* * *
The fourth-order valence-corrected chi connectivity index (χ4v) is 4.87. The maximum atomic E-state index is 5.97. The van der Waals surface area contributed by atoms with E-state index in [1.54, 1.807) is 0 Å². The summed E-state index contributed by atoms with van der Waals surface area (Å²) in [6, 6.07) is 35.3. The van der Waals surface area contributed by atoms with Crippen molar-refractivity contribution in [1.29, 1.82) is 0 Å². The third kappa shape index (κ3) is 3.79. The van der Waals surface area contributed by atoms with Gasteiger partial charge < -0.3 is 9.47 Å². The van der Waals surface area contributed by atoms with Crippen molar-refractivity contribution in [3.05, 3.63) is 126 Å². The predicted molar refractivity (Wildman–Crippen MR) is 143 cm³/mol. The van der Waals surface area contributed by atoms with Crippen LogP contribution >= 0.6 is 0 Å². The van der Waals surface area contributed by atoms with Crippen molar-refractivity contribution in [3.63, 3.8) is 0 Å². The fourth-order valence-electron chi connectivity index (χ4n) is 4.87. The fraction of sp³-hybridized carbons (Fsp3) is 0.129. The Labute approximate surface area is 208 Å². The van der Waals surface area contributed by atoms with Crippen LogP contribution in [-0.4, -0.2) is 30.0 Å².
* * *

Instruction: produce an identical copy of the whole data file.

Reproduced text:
The fourth-order valence-corrected chi connectivity index (χ4v) is 4.87. The maximum atomic E-state index is 5.97. The van der Waals surface area contributed by atoms with E-state index in [1.54, 1.807) is 0 Å². The summed E-state index contributed by atoms with van der Waals surface area (Å²) in [6, 6.07) is 35.3. The van der Waals surface area contributed by atoms with Crippen molar-refractivity contribution in [1.29, 1.82) is 0 Å². The third kappa shape index (κ3) is 3.79. The van der Waals surface area contributed by atoms with Gasteiger partial charge < -0.3 is 9.47 Å². The van der Waals surface area contributed by atoms with Crippen molar-refractivity contribution in [3.05, 3.63) is 126 Å². The predicted molar refractivity (Wildman–Crippen MR) is 143 cm³/mol. The van der Waals surface area contributed by atoms with Crippen LogP contribution >= 0.6 is 0 Å². The van der Waals surface area contributed by atoms with Crippen molar-refractivity contribution in [3.63, 3.8) is 0 Å². The fourth-order valence-electron chi connectivity index (χ4n) is 4.87. The fraction of sp³-hybridized carbons (Fsp3) is 0.129. The Labute approximate surface area is 208 Å². The van der Waals surface area contributed by atoms with Crippen LogP contribution in [-0.4, -0.2) is 30.0 Å².